Tim Benton and Red Larkin escape from prison together before Tim learns he has been pardoned. His one desire is to return to Silver City and rob the mine payroll,which rightfully belongs to... See full summary »

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(story), (adaptation) | 1 more credit »
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Cast

Cast overview:
...
Dorothy Gulliver ...
Mary Carr ...
Aunt Emily
Matthew Betz ...
Red Larkin
Pat O'Malley ...
Deputy Ed Myers
Edward LeSaint ...
Warden Decker
Lafe McKee ...
Clint Wheeler
Anders Van Haden ...
Marshal Bob Dinsmore (as W.A. Howell)
Dick Dickinson ...
Bill Ainsley
Bob Perry ...
Joe Stevens
Harry Todd ...
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Storyline

Tim Benton and Red Larkin escape from prison together before Tim learns he has been pardoned. His one desire is to return to Silver City and rob the mine payroll,which rightfully belongs to him, and prove his innocence of the crime for which he was railroaded to prison. On their way to Silver City, Red, who is a desperate criminal, shoots a man who is on their trail, and who turns out to be the newly-appointed Sheriff whom none of the town citizens have met. Tim takes his clothes and credentials and proceeds on his way, not knowing he will be greeted as the lawman the town is expecting. . Written by Les Adams <longhorn1939@suddenlink.net>

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Only one hair-trigger chance in a thousand to get away with his daring attempt to clear his name! (original poster) See more »


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Passed
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Release Date:

25 November 1931 (USA)  »

Also Known As:

Fighting Marshall  »

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1.37 : 1
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Trivia

The word "Marshall" is misspelled on the replaced title credit on the surviving print shown on Western Channel; the correct spelling, which would have appeared on the original Columbia title credits is "Marshal". See more »

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User Reviews

 
Marshall or Marshal...it's still a dandy picture.
6 June 2015 | by (Bradenton, Florida) – See all my reviews

In the 1950s, a small company bought up a lot of old B-westerns and chopped them to pieces in order to fit them into a television format of one hour. This often meant removing the original titles and replacing them with crappy ones to trim a minute or two from the film. In the case of "The Fighting Marshal", however, they screwed up and misspelled it "The Fighting Marshall". Interestingly, when the captioner recently created closed captions, they obviously saw the title and copied the same mistake! Still, whichever you call it, "The Fighting Marshal" or "The Fighting Marshall" (meaning a guy whose surname is Marshall), it's still a decent little film.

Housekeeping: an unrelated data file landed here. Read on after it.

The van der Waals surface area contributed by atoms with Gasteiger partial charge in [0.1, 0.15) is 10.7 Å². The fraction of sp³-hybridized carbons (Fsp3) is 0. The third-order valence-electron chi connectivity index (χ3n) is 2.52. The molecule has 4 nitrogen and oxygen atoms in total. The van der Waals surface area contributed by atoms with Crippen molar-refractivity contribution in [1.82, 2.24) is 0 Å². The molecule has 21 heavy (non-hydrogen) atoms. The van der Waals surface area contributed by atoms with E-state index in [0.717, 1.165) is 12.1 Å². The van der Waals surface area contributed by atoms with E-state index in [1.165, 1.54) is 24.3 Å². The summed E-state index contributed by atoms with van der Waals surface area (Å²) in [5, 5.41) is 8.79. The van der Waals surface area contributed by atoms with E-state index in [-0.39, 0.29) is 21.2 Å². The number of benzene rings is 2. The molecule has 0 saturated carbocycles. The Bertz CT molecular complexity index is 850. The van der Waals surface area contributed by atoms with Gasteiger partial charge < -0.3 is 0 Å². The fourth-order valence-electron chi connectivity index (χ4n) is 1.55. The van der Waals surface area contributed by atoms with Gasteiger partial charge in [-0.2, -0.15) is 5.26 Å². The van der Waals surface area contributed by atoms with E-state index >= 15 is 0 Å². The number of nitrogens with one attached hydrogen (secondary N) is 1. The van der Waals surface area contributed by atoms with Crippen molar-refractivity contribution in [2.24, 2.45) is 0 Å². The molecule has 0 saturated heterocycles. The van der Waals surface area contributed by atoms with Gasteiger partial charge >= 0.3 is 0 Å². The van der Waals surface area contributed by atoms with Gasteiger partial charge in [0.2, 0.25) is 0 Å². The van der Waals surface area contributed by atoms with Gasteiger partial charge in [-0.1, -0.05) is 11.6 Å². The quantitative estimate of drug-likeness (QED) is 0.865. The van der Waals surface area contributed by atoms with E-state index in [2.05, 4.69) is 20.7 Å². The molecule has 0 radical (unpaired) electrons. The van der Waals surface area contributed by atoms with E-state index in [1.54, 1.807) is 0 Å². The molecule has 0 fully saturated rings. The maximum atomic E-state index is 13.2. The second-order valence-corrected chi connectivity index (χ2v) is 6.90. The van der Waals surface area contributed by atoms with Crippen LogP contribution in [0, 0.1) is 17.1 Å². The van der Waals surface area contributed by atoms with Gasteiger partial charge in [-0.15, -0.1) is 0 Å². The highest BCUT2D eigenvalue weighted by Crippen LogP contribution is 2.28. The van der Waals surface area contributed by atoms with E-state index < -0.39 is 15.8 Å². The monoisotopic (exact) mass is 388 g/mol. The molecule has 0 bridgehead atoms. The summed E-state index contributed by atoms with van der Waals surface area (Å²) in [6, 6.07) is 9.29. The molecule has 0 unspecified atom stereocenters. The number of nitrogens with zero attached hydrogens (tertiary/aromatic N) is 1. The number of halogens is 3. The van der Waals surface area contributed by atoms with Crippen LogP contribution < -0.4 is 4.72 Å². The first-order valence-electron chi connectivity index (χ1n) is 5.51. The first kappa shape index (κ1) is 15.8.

The film begins with Tim Benton (McCoy) in prison!! Considering he's supposed to be a nice-guy cowboy here, this certainly IS a surprise. However, you soon learn he's been framed and the warden has learned that Benton is to be pardoned. But, before anyone can tell Tim, he and a real baddie, Red Larkin, escape!

Soon after their escape, they are captured by a lawman, Marshal Bob Dinsmore. Dinsmore is planning on taking them to the town where he's about to be installed as their new lawman. But the escapees get the jump on him. Tim decides to impersonate the Marshal, though what to do with the real one is a serious plot problem. No problem- -Larkin murders him while Tim is in town.

Once installed as the new lawman, Marshal 'Dinsmore' (Tim) proves himself to be very effective and tough. He also soon discovers the same two men who lied to have him convicted--and he catches them committing more crimes and arrests them. While they can vouch for Tim being innocent, remember that the law actually already KNOWS this. The other glitch in all this is Larkin--he's a thug and needs killing!

This film has a lot going for it--much more than a typical B- western. The plot isn't filled with the usual clichés (such as a guy who's in prison but is really a federal agent under cover!), the fight scenes are awfully good and the shooting probably done by McCoy himself, as he was a champion shooter in real life. Well worth seeing.


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